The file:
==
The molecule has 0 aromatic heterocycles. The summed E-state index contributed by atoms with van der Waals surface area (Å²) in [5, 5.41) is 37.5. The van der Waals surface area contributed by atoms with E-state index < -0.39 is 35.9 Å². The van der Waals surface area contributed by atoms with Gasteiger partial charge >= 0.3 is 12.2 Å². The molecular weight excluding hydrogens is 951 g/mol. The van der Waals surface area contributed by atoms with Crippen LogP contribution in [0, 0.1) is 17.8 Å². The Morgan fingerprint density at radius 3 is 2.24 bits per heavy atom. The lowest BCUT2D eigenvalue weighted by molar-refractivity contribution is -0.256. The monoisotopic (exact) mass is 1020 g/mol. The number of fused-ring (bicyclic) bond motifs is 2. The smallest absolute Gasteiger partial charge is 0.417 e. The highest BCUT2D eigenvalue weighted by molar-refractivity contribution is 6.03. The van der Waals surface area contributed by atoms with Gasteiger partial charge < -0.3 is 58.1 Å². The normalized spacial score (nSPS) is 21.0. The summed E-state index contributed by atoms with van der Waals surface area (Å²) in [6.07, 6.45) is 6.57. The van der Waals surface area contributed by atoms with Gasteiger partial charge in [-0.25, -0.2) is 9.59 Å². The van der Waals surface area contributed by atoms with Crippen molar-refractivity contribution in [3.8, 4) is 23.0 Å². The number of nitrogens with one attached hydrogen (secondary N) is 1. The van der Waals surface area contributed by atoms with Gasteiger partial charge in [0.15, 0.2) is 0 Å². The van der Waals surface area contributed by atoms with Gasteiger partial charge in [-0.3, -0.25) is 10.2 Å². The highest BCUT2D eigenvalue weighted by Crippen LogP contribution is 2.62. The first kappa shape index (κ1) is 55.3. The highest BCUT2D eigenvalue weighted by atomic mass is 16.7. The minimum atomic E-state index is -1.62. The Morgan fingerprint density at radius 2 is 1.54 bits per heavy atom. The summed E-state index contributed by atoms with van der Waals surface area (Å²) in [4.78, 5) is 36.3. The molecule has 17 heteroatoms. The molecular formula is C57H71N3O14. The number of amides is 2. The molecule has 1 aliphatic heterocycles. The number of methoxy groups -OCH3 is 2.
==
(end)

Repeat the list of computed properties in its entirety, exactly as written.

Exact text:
The molecule has 0 aromatic heterocycles. The summed E-state index contributed by atoms with van der Waals surface area (Å²) in [5, 5.41) is 37.5. The van der Waals surface area contributed by atoms with E-state index < -0.39 is 35.9 Å². The van der Waals surface area contributed by atoms with Gasteiger partial charge >= 0.3 is 12.2 Å². The molecular weight excluding hydrogens is 951 g/mol. The van der Waals surface area contributed by atoms with Crippen LogP contribution in [0, 0.1) is 17.8 Å². The Morgan fingerprint density at radius 3 is 2.24 bits per heavy atom. The lowest BCUT2D eigenvalue weighted by molar-refractivity contribution is -0.256. The monoisotopic (exact) mass is 1020 g/mol. The number of fused-ring (bicyclic) bond motifs is 2. The smallest absolute Gasteiger partial charge is 0.417 e. The highest BCUT2D eigenvalue weighted by molar-refractivity contribution is 6.03. The van der Waals surface area contributed by atoms with Gasteiger partial charge < -0.3 is 58.1 Å². The normalized spacial score (nSPS) is 21.0. The summed E-state index contributed by atoms with van der Waals surface area (Å²) in [6.07, 6.45) is 6.57. The van der Waals surface area contributed by atoms with Gasteiger partial charge in [-0.25, -0.2) is 9.59 Å². The van der Waals surface area contributed by atoms with Crippen molar-refractivity contribution in [3.8, 4) is 23.0 Å². The number of nitrogens with one attached hydrogen (secondary N) is 1. The van der Waals surface area contributed by atoms with Gasteiger partial charge in [0.15, 0.2) is 0 Å². The van der Waals surface area contributed by atoms with Gasteiger partial charge in [-0.3, -0.25) is 10.2 Å². The highest BCUT2D eigenvalue weighted by Crippen LogP contribution is 2.62. The first kappa shape index (κ1) is 55.3. The highest BCUT2D eigenvalue weighted by atomic mass is 16.7. The minimum atomic E-state index is -1.62. The Morgan fingerprint density at radius 2 is 1.54 bits per heavy atom. The summed E-state index contributed by atoms with van der Waals surface area (Å²) in [4.78, 5) is 36.3. The molecule has 17 heteroatoms. The molecular formula is C57H71N3O14. The number of amides is 2. The molecule has 1 aliphatic heterocycles. The number of methoxy groups -OCH3 is 2.